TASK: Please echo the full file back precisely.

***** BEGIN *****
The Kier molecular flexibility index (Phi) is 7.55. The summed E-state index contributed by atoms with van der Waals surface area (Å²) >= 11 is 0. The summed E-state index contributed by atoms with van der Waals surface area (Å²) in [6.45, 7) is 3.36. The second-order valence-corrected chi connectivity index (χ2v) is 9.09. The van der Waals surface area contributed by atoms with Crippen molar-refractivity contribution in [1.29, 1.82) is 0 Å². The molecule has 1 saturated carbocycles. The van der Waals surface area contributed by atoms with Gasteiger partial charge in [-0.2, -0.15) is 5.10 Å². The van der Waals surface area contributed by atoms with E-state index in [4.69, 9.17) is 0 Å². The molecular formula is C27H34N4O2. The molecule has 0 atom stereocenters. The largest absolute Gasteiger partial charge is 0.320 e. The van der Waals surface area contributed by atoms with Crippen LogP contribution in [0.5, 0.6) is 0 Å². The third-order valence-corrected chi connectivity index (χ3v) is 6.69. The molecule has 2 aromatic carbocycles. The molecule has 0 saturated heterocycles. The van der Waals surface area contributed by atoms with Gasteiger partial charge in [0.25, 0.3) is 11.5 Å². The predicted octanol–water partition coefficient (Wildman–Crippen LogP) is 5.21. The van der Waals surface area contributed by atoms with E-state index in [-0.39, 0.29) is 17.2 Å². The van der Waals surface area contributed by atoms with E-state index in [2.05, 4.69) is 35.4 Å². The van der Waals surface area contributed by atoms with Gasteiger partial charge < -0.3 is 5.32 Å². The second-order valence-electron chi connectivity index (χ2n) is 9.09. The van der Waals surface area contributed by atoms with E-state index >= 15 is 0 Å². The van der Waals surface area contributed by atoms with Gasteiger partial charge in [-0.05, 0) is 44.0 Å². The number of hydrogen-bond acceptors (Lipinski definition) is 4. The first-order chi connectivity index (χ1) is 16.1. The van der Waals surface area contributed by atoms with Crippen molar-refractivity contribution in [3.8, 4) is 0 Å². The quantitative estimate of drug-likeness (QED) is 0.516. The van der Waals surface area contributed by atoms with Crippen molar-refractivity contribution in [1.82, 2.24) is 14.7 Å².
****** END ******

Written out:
The Kier molecular flexibility index (Phi) is 7.55. The summed E-state index contributed by atoms with van der Waals surface area (Å²) >= 11 is 0. The summed E-state index contributed by atoms with van der Waals surface area (Å²) in [6.45, 7) is 3.36. The second-order valence-corrected chi connectivity index (χ2v) is 9.09. The van der Waals surface area contributed by atoms with Crippen molar-refractivity contribution in [1.29, 1.82) is 0 Å². The molecule has 1 saturated carbocycles. The van der Waals surface area contributed by atoms with Gasteiger partial charge in [-0.2, -0.15) is 5.10 Å². The van der Waals surface area contributed by atoms with E-state index in [4.69, 9.17) is 0 Å². The molecular formula is C27H34N4O2. The molecule has 0 atom stereocenters. The largest absolute Gasteiger partial charge is 0.320 e. The van der Waals surface area contributed by atoms with Crippen LogP contribution in [0.5, 0.6) is 0 Å². The third-order valence-corrected chi connectivity index (χ3v) is 6.69. The molecule has 2 aromatic carbocycles. The molecule has 0 saturated heterocycles. The van der Waals surface area contributed by atoms with Gasteiger partial charge in [0.25, 0.3) is 11.5 Å². The predicted octanol–water partition coefficient (Wildman–Crippen LogP) is 5.21. The van der Waals surface area contributed by atoms with E-state index in [-0.39, 0.29) is 17.2 Å². The van der Waals surface area contributed by atoms with E-state index in [2.05, 4.69) is 35.4 Å². The van der Waals surface area contributed by atoms with Gasteiger partial charge < -0.3 is 5.32 Å². The second-order valence-electron chi connectivity index (χ2n) is 9.09. The van der Waals surface area contributed by atoms with E-state index >= 15 is 0 Å². The van der Waals surface area contributed by atoms with Gasteiger partial charge in [-0.05, 0) is 44.0 Å². The number of hydrogen-bond acceptors (Lipinski definition) is 4. The first-order chi connectivity index (χ1) is 16.1. The van der Waals surface area contributed by atoms with Crippen molar-refractivity contribution in [3.8, 4) is 0 Å². The quantitative estimate of drug-likeness (QED) is 0.516. The van der Waals surface area contributed by atoms with Crippen molar-refractivity contribution in [1.82, 2.24) is 14.7 Å².